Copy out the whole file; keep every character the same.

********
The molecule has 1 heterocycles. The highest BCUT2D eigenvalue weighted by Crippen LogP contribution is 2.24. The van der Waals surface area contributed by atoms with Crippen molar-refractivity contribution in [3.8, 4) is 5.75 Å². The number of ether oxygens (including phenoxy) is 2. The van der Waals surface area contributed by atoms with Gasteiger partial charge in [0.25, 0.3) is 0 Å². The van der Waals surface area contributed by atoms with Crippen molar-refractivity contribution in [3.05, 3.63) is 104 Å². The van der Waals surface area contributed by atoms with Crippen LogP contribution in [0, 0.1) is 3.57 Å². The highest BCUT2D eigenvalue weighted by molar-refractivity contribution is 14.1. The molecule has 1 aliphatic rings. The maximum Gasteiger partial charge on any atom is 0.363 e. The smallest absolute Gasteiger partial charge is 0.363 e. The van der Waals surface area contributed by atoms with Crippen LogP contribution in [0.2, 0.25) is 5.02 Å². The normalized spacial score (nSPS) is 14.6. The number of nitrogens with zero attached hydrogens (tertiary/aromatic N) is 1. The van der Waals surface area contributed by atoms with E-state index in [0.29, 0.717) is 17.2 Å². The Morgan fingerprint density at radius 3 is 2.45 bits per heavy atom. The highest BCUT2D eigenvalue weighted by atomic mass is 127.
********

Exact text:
The molecule has 1 heterocycles. The highest BCUT2D eigenvalue weighted by Crippen LogP contribution is 2.24. The van der Waals surface area contributed by atoms with Crippen molar-refractivity contribution in [3.8, 4) is 5.75 Å². The number of ether oxygens (including phenoxy) is 2. The van der Waals surface area contributed by atoms with Gasteiger partial charge in [0.25, 0.3) is 0 Å². The van der Waals surface area contributed by atoms with Crippen molar-refractivity contribution in [3.05, 3.63) is 104 Å². The van der Waals surface area contributed by atoms with Crippen LogP contribution in [0, 0.1) is 3.57 Å². The highest BCUT2D eigenvalue weighted by molar-refractivity contribution is 14.1. The molecule has 1 aliphatic rings. The maximum Gasteiger partial charge on any atom is 0.363 e. The smallest absolute Gasteiger partial charge is 0.363 e. The van der Waals surface area contributed by atoms with Crippen LogP contribution in [0.2, 0.25) is 5.02 Å². The normalized spacial score (nSPS) is 14.6. The number of nitrogens with zero attached hydrogens (tertiary/aromatic N) is 1. The van der Waals surface area contributed by atoms with E-state index in [0.29, 0.717) is 17.2 Å². The Morgan fingerprint density at radius 3 is 2.45 bits per heavy atom. The highest BCUT2D eigenvalue weighted by atomic mass is 127.